Sixth, education and empowerment are key. At the core of nutrition are the choices that households are able to make with respect to food preparation and intake, care and health. Education about nutritious food, appropriate food preparation and improved water, sanitation and hygiene practices are needed to affect behavioural change. Likewise better information can enable families to make more informed choices about their habits and practices with respect to nutrition. An exciting step in this direction is the recently launched IAP HealthPhone — a mobile phone based programme sponsored by the Government of India and UNICEF, providing women and girls with nutrition related advice. In most households, the primary care givers are women. However, women are generally not the primary decision-makers within the family. At the same time, a disproportionate number of women suffer from nutrition-related deficiencies, such as anaemia. Therefore increasing the agency of women and empowering them to make good choices with respect to nutrition needs to be an integral part of an enabling policy framework. Again, behavioural change is at the core, as shifts in cultural values and norms are required to allow women more agency, something that a gender sensitive nutrition policy needs to take into account.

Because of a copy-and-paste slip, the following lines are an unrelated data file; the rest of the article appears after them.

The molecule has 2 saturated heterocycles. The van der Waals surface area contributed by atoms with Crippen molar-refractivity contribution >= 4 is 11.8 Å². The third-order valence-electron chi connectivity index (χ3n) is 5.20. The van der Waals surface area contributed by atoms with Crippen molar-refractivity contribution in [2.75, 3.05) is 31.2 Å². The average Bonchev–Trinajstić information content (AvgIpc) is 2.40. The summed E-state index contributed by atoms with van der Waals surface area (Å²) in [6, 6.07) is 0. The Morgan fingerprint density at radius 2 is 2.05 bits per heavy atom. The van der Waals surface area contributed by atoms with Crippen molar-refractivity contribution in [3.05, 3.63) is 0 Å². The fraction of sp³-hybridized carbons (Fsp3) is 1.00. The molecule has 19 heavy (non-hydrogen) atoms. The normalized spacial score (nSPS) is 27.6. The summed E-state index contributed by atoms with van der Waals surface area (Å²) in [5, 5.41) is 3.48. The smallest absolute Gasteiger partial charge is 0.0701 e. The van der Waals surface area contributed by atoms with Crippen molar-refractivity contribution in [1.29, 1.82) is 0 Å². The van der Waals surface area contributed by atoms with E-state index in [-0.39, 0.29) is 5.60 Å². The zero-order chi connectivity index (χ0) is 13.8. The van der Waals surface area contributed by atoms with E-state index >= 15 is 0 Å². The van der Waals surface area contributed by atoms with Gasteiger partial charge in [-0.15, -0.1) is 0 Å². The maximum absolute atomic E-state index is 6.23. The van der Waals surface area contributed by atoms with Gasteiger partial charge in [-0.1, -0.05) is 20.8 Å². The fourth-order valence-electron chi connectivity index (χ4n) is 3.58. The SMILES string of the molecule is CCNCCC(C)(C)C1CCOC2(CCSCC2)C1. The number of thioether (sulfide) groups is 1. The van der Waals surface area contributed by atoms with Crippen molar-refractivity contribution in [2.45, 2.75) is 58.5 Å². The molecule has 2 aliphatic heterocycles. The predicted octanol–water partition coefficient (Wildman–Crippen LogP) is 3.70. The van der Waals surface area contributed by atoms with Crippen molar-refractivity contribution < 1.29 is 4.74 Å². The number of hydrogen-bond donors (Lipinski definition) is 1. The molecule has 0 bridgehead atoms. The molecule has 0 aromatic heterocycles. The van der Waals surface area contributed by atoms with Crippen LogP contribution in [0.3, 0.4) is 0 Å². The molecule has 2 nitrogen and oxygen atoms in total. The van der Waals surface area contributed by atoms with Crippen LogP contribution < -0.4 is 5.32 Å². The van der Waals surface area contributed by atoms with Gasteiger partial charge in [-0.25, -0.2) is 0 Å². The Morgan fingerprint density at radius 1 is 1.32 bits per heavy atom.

In sum, the underlying factors that affect nutrition are multiple — including access to, and availability of, food at its core, but also appropriate care, and health, water, hygiene and sanitation practices. With a new nutrition strategy that takes a broader view on nutrition, emphasises the role that women play, enables both access and behavioural change, works with a wider range of stakeholders while enabling better local implementation and distribution, and ensuring that data and information are better collected and more easily shared, India can be on track for global nutrition targets and importantly a healthier population.
The author is a researcher on innovation, entrepreneurship and development in South Asia, and is based out of Mumbai.
The views expressed above belong to the author(s).